In an old piece making the rounds on Twitter, the British sociologist Michael Young, who coined the term “meritocracy”, urges its removal from the public lexicon. Although a lifelong man of the Left, Young sounds remarkably like Charles Murray:
Underpinning my argument [in The Rise of the Meritocracy] was a non-controversial historical analysis of what had been happening to society for more than a century before 1958, and most emphatically since the 1870s, when schooling was made compulsory and competitive entry to the civil service became the rule.
Until that time status was generally ascribed by birth. But irrespective of people’s birth, status has gradually become more achievable.
It is good sense to appoint individual people to jobs on their merit. It is the opposite when those who are judged to have merit of a particular kind harden into a new social class without room in it for others.
Ability of a conventional kind, which used to be distributed between the classes more or less at random, has become much more highly concentrated by the engine of education.
A social revolution has been accomplished by harnessing schools and universities to the task of sieving people according to education’s narrow band of values.
With an amazing battery of certificates and degrees at its disposal, education has put its seal of approval on a minority, and its seal of disapproval on the many who fail to shine from the time they are relegated to the bottom streams at the age of seven or before.
The new class has the means at hand, and largely under its control, by which it reproduces itself.
Young’s diagnosis of pretensions of the modern elite seems unimpeachable to me. As I and others have argued on this site, the current system of educational credentialing has the function of preserving and transmitting privilege, even though it was designed for much the opposite end. The conceptual hinge of this transformation is the ambiguity of the term “merit”. If we’re not careful to specify what we mean by merit, the (strong) instrumental argument for distributing tasks and responsibilities to those best able to fulfill them tend to slips into the (weak) moral argument that the most capable few deserve greater power and wealth.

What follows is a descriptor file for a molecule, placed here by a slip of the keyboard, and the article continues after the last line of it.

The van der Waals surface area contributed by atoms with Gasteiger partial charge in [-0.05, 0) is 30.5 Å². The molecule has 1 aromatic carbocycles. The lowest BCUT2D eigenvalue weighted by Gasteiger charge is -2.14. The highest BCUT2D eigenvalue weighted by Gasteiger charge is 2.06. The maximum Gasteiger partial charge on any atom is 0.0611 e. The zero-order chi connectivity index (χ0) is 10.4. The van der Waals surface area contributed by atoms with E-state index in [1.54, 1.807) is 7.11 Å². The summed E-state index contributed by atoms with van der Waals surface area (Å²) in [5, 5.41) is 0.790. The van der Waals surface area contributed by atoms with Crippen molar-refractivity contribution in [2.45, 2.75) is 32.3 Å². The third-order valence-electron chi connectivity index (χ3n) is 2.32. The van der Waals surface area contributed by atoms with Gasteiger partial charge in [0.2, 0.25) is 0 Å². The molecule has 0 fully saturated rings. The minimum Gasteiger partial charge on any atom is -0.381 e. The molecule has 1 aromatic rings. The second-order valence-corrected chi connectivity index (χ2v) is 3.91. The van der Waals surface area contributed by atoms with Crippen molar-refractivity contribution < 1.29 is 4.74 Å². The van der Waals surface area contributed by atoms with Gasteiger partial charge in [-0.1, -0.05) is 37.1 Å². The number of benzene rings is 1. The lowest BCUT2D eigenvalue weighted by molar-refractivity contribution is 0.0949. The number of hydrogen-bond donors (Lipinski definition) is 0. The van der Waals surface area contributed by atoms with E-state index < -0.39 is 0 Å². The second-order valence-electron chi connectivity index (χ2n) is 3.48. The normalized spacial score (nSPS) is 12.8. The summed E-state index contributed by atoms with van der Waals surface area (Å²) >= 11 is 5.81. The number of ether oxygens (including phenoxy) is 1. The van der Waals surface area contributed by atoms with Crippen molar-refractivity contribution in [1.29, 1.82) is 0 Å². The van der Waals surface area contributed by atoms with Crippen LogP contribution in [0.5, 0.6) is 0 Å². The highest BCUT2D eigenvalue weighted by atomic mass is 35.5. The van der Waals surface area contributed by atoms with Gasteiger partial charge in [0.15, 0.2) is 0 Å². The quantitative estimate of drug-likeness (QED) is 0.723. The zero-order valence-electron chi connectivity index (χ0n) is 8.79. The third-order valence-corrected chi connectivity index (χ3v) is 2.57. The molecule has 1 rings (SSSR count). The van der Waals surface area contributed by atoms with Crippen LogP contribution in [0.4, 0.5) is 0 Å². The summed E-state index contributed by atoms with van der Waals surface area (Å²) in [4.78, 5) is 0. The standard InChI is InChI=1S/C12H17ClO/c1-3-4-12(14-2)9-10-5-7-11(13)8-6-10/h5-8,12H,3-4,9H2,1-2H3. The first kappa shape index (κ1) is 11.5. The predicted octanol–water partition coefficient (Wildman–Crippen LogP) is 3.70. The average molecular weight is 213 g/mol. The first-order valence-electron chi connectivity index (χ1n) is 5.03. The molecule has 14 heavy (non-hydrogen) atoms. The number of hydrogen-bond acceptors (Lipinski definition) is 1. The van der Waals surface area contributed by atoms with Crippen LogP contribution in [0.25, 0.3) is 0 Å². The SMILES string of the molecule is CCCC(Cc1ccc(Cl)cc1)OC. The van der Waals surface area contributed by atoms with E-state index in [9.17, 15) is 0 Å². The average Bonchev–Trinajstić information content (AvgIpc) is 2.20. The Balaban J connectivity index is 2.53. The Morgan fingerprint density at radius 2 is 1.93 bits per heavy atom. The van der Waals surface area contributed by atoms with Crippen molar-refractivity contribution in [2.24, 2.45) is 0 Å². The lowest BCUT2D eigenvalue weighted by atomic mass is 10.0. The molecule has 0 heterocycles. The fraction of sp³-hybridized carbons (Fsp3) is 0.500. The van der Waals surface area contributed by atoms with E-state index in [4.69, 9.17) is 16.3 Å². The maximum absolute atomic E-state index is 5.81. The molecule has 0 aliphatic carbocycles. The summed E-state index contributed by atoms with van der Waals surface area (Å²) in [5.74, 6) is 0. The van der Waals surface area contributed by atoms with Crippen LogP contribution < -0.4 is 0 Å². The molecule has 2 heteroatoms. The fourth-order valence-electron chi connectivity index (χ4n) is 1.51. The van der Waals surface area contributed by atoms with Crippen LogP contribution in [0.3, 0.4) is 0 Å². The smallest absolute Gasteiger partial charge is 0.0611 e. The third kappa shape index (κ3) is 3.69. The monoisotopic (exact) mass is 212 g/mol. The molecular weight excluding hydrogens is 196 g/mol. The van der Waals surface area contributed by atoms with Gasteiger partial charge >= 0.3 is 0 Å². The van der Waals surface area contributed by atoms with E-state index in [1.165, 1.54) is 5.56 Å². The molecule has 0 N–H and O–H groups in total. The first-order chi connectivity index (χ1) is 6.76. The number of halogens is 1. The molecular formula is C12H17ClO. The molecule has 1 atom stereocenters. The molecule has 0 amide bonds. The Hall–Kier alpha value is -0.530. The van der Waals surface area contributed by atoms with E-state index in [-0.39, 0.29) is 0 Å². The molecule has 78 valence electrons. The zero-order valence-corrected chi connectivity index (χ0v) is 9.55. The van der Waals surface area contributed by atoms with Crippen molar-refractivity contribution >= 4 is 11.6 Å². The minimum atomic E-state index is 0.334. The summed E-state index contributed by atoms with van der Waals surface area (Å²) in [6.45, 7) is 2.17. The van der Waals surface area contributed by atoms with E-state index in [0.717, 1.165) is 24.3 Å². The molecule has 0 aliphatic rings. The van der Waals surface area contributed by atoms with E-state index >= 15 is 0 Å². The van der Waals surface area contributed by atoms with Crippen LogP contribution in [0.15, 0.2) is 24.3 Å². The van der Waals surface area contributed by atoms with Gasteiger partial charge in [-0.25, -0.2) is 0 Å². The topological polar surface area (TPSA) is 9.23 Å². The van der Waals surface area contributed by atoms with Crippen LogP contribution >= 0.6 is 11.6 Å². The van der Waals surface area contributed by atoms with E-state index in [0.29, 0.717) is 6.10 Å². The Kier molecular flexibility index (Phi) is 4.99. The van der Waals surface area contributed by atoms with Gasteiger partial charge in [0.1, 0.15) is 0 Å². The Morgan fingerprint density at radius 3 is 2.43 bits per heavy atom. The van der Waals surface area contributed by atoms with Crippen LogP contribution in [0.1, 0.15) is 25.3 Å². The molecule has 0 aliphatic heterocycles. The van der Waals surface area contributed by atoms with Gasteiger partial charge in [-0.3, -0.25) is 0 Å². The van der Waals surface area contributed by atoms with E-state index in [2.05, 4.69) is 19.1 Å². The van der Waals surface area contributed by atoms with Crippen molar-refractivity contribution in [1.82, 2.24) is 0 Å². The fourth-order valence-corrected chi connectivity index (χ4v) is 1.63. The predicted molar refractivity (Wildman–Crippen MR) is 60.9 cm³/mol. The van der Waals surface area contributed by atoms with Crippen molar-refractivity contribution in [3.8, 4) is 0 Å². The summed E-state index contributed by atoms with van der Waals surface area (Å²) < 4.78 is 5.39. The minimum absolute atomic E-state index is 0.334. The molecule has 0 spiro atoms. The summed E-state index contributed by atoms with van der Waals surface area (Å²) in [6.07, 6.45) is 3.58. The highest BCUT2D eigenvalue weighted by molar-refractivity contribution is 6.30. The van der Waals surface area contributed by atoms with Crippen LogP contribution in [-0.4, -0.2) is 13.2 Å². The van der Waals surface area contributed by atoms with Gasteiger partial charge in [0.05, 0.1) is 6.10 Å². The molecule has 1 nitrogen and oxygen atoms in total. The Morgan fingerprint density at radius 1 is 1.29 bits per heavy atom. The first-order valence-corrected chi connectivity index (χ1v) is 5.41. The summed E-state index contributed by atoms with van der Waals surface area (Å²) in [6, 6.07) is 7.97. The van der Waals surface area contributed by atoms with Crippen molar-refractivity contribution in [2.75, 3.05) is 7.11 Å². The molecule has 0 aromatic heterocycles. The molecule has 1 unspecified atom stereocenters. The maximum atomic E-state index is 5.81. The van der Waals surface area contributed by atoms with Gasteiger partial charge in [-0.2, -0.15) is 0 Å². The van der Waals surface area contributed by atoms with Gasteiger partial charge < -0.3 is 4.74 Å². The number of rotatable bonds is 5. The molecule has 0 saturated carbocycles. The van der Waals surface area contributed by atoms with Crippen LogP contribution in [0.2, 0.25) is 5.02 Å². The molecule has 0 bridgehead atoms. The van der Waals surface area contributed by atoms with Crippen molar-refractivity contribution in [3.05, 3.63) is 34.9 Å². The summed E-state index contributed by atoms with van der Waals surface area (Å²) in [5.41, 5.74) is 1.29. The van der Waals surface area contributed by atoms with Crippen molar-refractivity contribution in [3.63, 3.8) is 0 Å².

What’s more, the close association of merit with educational achievement tends to depreciate abilities and dispositions that may be more suited to many positions. Consider what happened when bankers learned to consider themselves the smartest guys in the room.
It’s too late to get rid of meritocracy: both the word and the ideal it represents have been too deeply ingrained in our ethical culture. What we can do is insist that its ambiguities and disadvantages be acknowledged, particularly by those who claim to act in the public interest. As Young’s example indicates, this is a task in which many socialists, libertarians, and traditionalist conservatives can cooperate. As much as we disagree on other matters, we know that meritocracy is a dangerous illusion.